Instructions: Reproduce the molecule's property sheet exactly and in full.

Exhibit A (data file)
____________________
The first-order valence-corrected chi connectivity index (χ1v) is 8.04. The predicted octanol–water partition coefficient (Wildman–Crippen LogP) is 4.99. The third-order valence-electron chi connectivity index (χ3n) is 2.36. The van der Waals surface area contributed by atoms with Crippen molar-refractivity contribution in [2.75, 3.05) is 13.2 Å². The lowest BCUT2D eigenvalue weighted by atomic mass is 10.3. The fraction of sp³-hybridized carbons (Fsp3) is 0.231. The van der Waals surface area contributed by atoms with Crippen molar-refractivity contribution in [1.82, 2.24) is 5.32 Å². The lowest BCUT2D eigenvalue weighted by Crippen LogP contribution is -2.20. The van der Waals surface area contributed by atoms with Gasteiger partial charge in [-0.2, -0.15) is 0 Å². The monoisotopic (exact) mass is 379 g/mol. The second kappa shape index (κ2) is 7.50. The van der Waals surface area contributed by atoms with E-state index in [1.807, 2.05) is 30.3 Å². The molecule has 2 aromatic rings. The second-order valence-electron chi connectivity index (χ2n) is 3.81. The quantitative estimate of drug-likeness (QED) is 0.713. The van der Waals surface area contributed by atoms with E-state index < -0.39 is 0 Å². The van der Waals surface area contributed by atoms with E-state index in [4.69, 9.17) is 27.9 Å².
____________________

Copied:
The first-order valence-corrected chi connectivity index (χ1v) is 8.04. The predicted octanol–water partition coefficient (Wildman–Crippen LogP) is 4.99. The third-order valence-electron chi connectivity index (χ3n) is 2.36. The van der Waals surface area contributed by atoms with Crippen molar-refractivity contribution in [2.75, 3.05) is 13.2 Å². The lowest BCUT2D eigenvalue weighted by atomic mass is 10.3. The fraction of sp³-hybridized carbons (Fsp3) is 0.231. The van der Waals surface area contributed by atoms with Crippen molar-refractivity contribution in [1.82, 2.24) is 5.32 Å². The lowest BCUT2D eigenvalue weighted by Crippen LogP contribution is -2.20. The van der Waals surface area contributed by atoms with Gasteiger partial charge in [-0.2, -0.15) is 0 Å². The monoisotopic (exact) mass is 379 g/mol. The second kappa shape index (κ2) is 7.50. The van der Waals surface area contributed by atoms with E-state index in [1.807, 2.05) is 30.3 Å². The molecule has 2 aromatic rings. The second-order valence-electron chi connectivity index (χ2n) is 3.81. The quantitative estimate of drug-likeness (QED) is 0.713. The van der Waals surface area contributed by atoms with E-state index < -0.39 is 0 Å². The van der Waals surface area contributed by atoms with E-state index in [4.69, 9.17) is 27.9 Å².